Play Misty for Me (Clint Eastwood, 1971)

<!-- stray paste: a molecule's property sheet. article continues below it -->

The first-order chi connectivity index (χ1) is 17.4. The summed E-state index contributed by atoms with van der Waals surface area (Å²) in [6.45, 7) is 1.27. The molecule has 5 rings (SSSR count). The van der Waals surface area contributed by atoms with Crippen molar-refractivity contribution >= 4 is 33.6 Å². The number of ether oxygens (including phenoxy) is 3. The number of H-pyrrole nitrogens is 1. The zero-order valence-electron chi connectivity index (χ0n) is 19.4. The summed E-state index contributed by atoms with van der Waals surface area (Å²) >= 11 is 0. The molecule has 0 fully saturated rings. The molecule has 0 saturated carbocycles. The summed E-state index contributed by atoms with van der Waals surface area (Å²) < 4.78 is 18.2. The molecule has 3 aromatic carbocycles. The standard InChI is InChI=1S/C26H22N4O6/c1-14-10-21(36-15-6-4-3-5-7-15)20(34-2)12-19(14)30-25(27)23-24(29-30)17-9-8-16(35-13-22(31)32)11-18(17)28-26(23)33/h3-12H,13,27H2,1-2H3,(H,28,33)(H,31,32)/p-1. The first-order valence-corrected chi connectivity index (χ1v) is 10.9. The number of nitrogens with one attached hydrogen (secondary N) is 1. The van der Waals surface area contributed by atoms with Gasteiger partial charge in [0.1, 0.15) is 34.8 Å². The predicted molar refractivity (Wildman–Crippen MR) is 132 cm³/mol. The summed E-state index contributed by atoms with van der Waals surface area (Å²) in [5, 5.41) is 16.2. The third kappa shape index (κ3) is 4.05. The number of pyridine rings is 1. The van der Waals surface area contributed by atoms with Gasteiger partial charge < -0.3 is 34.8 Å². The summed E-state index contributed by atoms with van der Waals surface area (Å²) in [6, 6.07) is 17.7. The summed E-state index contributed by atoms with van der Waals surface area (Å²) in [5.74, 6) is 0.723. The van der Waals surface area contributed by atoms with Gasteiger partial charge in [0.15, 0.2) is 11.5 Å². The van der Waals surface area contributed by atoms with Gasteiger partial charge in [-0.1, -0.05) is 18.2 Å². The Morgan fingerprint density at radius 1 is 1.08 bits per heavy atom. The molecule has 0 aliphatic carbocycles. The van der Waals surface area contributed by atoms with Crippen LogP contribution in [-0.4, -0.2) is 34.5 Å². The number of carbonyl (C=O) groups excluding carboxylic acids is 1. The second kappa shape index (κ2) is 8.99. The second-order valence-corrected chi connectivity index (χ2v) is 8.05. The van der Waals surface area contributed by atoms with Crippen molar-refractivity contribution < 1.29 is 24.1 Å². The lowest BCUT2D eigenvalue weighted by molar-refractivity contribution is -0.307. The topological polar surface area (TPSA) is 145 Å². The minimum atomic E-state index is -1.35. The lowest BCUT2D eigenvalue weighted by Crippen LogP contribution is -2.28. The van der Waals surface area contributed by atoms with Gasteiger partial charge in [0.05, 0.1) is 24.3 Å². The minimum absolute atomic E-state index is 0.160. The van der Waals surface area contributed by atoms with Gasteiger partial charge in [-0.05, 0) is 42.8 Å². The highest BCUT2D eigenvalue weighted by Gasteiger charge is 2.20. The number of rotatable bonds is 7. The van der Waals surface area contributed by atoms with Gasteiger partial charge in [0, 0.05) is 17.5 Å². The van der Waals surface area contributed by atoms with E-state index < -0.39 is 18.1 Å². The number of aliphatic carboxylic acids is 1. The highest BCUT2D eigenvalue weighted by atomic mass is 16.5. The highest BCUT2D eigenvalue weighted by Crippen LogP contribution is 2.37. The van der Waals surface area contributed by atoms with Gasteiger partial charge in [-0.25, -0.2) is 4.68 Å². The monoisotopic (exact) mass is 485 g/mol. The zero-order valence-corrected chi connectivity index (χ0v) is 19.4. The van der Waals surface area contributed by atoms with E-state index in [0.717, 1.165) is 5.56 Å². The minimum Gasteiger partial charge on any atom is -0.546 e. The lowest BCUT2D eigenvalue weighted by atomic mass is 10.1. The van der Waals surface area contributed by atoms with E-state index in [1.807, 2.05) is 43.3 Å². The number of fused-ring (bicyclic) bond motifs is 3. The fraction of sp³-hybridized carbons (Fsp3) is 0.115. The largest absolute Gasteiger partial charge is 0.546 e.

Pretty terrifying, and almost exclusively because of Jessica Walter’s acting. An Ally-like obsessive psychopath to be sure, but I like how little to no effort is made to explain, say, her past or any other reason for that madness. All we see is a quirky but cute girl who mixes an impossibly innocent/childlike smile and laugh with terrifying verbal outbursts and a surprising sexuality that contrasts completely with that innocence at the drop of a hat, all of which gradually descends into outright mania when she becomes more and more obsessed with Eastwood’s radio DJ Dave the more he pushes her away. The mystery as to why she’s so crazy makes the crazy that much more interesting. Eastwood doesn’t do his film any favors with his acting, with the same whispery/raspy voice as his Man with No Name just not really fitting in contemporary California, other than seeming custom-made for a radio show. However, look for instance at the odd little Adam and Eve, Roberta Flack interlude that sticks out like a sore thumb amongst all the Jessica Walter-centric suspense, as Eastwood and his girlfriend feel safe at last and make love in the woods. The whole time during this long, drawn-out sex scene, I was expecting Clint to lean his head down and kiss his girl, only for him to lift his head up and for us to see that it’s suddenly Jessica Walter, and then he wakes up all sweaty in his bed. That never happens, which arguably makes this scene out of nowhere seem even more out of place, but at the same time, I applaud Eastwood for refusing to use the long-unoriginal it-was-all-a-nightmare gag. In fact, that I was expecting something terrible to happen in this scene of utter idyll is testament to how Clint, directing a film for the first time, was able to combine a truly creepy performance out of Jessica Walter and a simple yet incredibly effective air of suspense (combining ‘is she watching him just off in the distance?’ stretches with sudden moments of jarring, shaky-camera, exploitative violence) to keep your attention from start to finish. Eastwood’s transition of power from the front of the screen to behind it made a great beginning here.


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